On my recent post called “The UK’s National Health Service bans puberty blockers for minors except for clinical trials; NYT reports it without mentioning potential physical harms of blockers,” reader Peter left a very good comment that I’m reproducing here in case you missed it. (I’ve changed some of the bolding to dispel confusion.)
I agree with dd and disagree with Mike: The New York Times’ coverage on transgender youth medicine and trans issues in general is subpar. And this is not because the Times does not have excellent journalists. It’s because of editorial decisions made at the top of the Times hierarchy.
This is from a journalist who left the Times in July 2016, after almost 12 years as an editor and correspondent:
Michael Cieply: Stunned By Trump, The New York Times Finds Time For Some Soul-Searching. Nov 10, 2016
. . . it’s important to accept that the New York Times has always — or at least for many decades — been a far more editor-driven, and self-conscious, publication than many of those with which it competes.
. . . Historically, the Los Angeles Times, where I worked twice, for instance, was a reporter-driven, bottom-up newspaper. Most editors wanted to know, every day, before the first morning meeting: “What are you hearing? What have you got?”
It was a shock on arriving at the New York Times in 2004, as the paper’s movie editor, to realize that its editorial dynamic was essentially the reverse. By and large, talented reporters scrambled to match stories with what internally was often called “the narrative.” We were occasionally asked to map a narrative for our various beats a year in advance, square the plan with editors, then generate stories that fit the pre-designated line.
Reality usually had a way of intervening. But I knew one senior reporter who would play solitaire on his computer in the mornings, waiting for his editors to come through with marching orders. Once, in the Los Angeles bureau, I listened to a visiting National staff reporter tell a contact, more or less: “My editor needs someone to say such-and-such, could you say that?”
Here are four indicators to judge the quality of journalism when the topic is transgender stuff:
1) Does the article claim that puberty blockers are reversible? – We don’t know that. The evidence we have rejects this claim.
2) Does the article tell you that many medical associations in the US support gender affirming care? – True, but misleading. There is not one medical association in the US that has based its statements in support of gender-affirming care on a rigorous systematic review of the evidence. Not one! Not the American Academy of Pediatrics. Not the Endocrine Society – it’s guidelines are about the how of gender transition not about whether puberty blockers and cross-sex hormones are a good idea in the first place.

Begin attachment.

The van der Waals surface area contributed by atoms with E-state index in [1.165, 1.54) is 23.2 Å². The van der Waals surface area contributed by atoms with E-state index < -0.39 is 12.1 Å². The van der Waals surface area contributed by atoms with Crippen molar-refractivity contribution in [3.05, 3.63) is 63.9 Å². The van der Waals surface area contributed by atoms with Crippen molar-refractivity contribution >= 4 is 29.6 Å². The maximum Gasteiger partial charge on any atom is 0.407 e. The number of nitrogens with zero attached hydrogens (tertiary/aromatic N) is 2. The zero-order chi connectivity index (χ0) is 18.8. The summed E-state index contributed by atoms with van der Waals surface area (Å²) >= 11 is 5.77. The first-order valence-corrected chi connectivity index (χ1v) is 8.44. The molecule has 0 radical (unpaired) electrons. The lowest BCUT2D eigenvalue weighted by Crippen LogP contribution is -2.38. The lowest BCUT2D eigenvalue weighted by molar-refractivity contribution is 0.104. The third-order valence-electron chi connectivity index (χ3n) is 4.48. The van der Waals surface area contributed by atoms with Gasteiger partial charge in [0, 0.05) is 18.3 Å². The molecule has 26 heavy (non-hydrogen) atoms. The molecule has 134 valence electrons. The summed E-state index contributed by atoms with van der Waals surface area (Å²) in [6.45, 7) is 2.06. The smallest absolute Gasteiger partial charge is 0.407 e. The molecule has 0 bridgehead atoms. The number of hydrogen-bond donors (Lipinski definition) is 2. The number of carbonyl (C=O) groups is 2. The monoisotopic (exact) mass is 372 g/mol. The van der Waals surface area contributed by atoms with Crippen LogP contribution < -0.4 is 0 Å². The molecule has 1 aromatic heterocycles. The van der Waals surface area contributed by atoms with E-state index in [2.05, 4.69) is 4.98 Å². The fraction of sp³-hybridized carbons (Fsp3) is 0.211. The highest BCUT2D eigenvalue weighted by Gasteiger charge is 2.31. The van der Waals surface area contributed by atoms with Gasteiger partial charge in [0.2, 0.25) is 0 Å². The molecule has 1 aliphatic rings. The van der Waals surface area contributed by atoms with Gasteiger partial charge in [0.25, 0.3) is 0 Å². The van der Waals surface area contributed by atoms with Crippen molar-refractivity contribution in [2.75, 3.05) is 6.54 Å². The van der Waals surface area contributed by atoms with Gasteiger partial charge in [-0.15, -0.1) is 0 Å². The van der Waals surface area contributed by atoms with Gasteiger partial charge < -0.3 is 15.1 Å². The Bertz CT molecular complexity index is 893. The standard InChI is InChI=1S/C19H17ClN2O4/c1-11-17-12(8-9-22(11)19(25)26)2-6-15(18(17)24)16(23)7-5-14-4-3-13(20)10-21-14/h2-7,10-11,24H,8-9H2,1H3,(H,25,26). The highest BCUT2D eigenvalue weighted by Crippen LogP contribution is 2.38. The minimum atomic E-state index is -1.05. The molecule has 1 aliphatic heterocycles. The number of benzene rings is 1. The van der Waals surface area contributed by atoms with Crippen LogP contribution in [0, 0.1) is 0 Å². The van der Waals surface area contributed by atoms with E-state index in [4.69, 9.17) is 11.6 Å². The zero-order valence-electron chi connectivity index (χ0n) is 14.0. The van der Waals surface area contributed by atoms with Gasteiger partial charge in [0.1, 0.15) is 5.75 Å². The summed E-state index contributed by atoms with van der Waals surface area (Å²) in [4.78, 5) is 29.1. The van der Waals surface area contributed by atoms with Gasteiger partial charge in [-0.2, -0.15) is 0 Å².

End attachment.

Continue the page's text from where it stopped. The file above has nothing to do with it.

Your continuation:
3) Does the article claim that the rate of detransition is low or that experts believe it to be low? – This rate is unknown. There are no good-quality studies on this issue. Even the statement that experts believe that rate to be low is misleading. What is low? Who cares about what experts believe if these believes are not supported by scientific evidence?
See Scott Gavura: Fooling myself.(June 2, 2016)
The first principle is that you must not fool yourself — and you are the easiest person to fool. – Richard Feynman
“The three most dangerous words in medicine: in my experience.” – Mark Crislip
And here: David Isaacs & Dominic Fitzgerald: Seven alternatives to evidence based medicine. British Medical Journal (BMJ), 18-25 December 1999, Vol 319, page 1618
4) Does the article use the expressions “culture war” or “moral panic” to avoid telling the readers what opponents of the radical trans agenda think?
There are some journalists whose writing on trans issues are trustworthy: Lisa Selin Davis, Jesse Singal, Bernard Lane, Leor Sapir (not a journalist, Harvard Ph.D. in political philosophy or political science, writes for City Journal, published by the right-leaning Manhattan Institute, New York). The first three are mainly writing on Substack. Coincidence? Certainly not!
I’ve been reading the New York Times for 25 years. In the last three years the Times has published about 6 good-quality articles on trans issues. The overwhelming majority of Times articles on trans issues are distorted and misleading because the issues are viewed through a partisan/woke lens. Transgender people, because of a history of discrimination, are viewed as sacred victims. Hence, what radical transgender activists say goes. They can’t be wrong. If you criticize their views, then you are ipso facto transphobic. You are charged of arguing from a position of hate, fear or ignorance. (Analogous to Jerry allegedly “punching down,” when he criticizes the howlers that were published recently in Scientific American.)